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Monetary Efficiency Gains Through Uncensored Feedback

Date & Time:
September 24, 2014 | 1:30 pm - 3:00 pm
SS 423
David Johnson


I extend current understanding of non-monetary punishments by introducing the possibility of unrestricted feedback in laboratory and online ultimatum games. The possibility of unrestricted feedback significantly increases amounts sent by proposers but only in the lab. This effect is statistically significant and large in magnitude, however it is not present in the online experiment. Further, I show people leaving negative feedback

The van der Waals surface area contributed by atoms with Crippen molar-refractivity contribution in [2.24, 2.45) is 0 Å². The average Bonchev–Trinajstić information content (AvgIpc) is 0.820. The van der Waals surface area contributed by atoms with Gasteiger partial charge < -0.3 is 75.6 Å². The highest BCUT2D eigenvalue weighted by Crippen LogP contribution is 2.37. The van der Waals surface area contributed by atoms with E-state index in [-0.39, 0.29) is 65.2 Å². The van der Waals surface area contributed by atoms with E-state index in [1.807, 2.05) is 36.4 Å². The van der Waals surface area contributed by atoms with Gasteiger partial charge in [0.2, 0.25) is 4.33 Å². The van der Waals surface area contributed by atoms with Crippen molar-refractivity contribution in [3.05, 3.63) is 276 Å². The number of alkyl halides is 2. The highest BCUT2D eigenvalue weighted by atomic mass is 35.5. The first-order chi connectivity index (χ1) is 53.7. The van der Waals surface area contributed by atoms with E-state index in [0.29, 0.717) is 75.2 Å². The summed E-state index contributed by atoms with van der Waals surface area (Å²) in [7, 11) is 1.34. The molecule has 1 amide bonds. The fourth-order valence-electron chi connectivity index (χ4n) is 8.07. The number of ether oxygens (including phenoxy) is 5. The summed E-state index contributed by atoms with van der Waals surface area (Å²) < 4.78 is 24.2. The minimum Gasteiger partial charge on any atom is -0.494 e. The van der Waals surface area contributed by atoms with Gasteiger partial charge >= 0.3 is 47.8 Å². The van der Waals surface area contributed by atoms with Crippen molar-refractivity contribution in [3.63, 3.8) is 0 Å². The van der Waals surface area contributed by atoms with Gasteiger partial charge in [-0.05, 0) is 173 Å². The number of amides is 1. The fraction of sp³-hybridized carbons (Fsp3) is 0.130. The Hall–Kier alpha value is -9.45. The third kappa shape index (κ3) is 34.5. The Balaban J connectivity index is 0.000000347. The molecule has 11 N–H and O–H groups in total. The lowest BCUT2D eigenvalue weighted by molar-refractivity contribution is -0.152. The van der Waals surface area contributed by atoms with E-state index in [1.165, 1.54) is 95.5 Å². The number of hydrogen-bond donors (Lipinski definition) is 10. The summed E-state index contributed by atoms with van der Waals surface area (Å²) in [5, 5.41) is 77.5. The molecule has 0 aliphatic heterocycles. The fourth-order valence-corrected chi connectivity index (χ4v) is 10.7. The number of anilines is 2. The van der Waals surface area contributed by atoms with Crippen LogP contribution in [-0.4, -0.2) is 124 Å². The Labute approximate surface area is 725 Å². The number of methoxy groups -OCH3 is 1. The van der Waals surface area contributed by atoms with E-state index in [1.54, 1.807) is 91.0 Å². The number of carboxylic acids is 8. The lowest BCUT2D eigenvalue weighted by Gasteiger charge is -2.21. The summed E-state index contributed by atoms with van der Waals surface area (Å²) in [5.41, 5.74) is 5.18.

have higher monetary expectations. Such results illustrate social distance and physical proximity can weaken the effectiveness of non-monetary punishments while potential vulgarity creates large effciency gains if the social distance is small.

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